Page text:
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    Texas historical society dispute could shape how state history is taught from battlefields to classrooms

    A dispute is brewing within a Texas educational organization that could shape how the state’s history is taught to the next generation of students – history that includes everything from the pre-Columbian era to the Alamo, the Republic of Texas, Spindletop, and even the first human visit to the moon.

    It concerns competing ideological narratives between board members of the Texas State Historical Association (TSHA). The independent non-profit publishes research material and education programs about the Lone Star State. Founded in 1897, TSHA’s output includes the Southwestern Historical Quarterly, the Texas Almanac, the Handbook of Texas, and other books and periodicals frequently cited by classrooms and authors and influences content on Texas historical sites, which include urban museums, Spanish missions, and world-famous revolutionary battlefields. The organization receives taxpayer funds from the Texas legislature.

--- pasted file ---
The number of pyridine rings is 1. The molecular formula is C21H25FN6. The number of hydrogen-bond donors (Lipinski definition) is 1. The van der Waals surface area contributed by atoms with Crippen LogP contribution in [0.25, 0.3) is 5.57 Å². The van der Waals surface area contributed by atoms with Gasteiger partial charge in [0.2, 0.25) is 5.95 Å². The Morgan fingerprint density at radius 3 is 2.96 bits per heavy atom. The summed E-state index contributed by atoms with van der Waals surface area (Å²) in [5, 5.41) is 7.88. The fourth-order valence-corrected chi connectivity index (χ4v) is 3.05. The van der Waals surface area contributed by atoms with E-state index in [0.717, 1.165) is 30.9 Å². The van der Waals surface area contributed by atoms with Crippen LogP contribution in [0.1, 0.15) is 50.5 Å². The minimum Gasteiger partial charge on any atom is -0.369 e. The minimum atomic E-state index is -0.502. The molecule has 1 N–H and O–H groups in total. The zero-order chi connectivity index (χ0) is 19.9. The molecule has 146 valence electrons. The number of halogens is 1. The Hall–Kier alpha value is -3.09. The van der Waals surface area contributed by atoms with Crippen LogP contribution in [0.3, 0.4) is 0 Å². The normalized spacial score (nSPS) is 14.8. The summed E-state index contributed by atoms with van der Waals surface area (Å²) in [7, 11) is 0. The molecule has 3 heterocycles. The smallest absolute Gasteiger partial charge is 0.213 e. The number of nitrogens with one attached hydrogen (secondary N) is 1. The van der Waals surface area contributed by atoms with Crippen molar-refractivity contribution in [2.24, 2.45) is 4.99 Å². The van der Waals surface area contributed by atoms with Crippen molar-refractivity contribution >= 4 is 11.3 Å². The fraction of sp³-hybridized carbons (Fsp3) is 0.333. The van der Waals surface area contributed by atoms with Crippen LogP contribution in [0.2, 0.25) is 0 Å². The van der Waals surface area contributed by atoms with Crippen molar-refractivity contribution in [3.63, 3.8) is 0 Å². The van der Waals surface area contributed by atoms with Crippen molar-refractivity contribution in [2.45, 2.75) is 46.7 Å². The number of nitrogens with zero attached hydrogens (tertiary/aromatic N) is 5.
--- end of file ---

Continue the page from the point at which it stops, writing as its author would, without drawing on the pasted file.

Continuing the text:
Captain Neal Coldwell’s Frontier Battalion of the Texas Rangers, Lela, Texas, circa 1885. (Underwood Archives/Getty Images)

    Retired oilman and philanthropist J.P. Bryan, who became executive director of TSHA last year, told Fox News Digital there had always been a natural bifurcation between “conservative” and “liberal” for much of the organization’s history.